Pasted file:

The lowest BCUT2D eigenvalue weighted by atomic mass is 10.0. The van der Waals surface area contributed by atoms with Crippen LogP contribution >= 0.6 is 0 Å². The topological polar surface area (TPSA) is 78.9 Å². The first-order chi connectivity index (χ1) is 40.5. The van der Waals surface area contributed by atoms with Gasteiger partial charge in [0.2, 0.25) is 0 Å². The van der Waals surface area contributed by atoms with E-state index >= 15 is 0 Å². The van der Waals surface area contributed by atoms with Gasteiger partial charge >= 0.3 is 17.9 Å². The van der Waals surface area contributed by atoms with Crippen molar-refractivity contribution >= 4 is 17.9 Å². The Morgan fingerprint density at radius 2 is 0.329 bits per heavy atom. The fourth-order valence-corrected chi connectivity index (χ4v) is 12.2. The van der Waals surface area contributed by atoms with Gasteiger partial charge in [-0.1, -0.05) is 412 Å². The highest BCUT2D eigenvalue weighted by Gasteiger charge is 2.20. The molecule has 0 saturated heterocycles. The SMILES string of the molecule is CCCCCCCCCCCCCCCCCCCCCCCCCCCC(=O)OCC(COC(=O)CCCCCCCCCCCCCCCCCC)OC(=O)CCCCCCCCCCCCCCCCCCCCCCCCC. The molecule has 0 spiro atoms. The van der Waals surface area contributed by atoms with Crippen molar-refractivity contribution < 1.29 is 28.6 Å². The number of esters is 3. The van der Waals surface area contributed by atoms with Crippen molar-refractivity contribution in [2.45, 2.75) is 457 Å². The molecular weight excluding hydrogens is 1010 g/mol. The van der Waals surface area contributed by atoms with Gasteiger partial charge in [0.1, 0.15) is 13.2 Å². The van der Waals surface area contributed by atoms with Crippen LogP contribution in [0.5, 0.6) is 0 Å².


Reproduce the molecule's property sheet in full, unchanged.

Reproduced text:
The lowest BCUT2D eigenvalue weighted by atomic mass is 10.0. The van der Waals surface area contributed by atoms with Crippen LogP contribution >= 0.6 is 0 Å². The topological polar surface area (TPSA) is 78.9 Å². The first-order chi connectivity index (χ1) is 40.5. The van der Waals surface area contributed by atoms with Gasteiger partial charge in [0.2, 0.25) is 0 Å². The van der Waals surface area contributed by atoms with E-state index >= 15 is 0 Å². The van der Waals surface area contributed by atoms with Gasteiger partial charge >= 0.3 is 17.9 Å². The van der Waals surface area contributed by atoms with Crippen molar-refractivity contribution >= 4 is 17.9 Å². The Morgan fingerprint density at radius 2 is 0.329 bits per heavy atom. The fourth-order valence-corrected chi connectivity index (χ4v) is 12.2. The van der Waals surface area contributed by atoms with Gasteiger partial charge in [-0.1, -0.05) is 412 Å². The highest BCUT2D eigenvalue weighted by Gasteiger charge is 2.20. The molecule has 0 saturated heterocycles. The SMILES string of the molecule is CCCCCCCCCCCCCCCCCCCCCCCCCCCC(=O)OCC(COC(=O)CCCCCCCCCCCCCCCCCC)OC(=O)CCCCCCCCCCCCCCCCCCCCCCCCC. The molecule has 0 spiro atoms. The van der Waals surface area contributed by atoms with Crippen molar-refractivity contribution < 1.29 is 28.6 Å². The number of esters is 3. The van der Waals surface area contributed by atoms with Crippen molar-refractivity contribution in [2.45, 2.75) is 457 Å². The molecular weight excluding hydrogens is 1010 g/mol. The van der Waals surface area contributed by atoms with Gasteiger partial charge in [0.1, 0.15) is 13.2 Å². The van der Waals surface area contributed by atoms with Crippen LogP contribution in [0.5, 0.6) is 0 Å².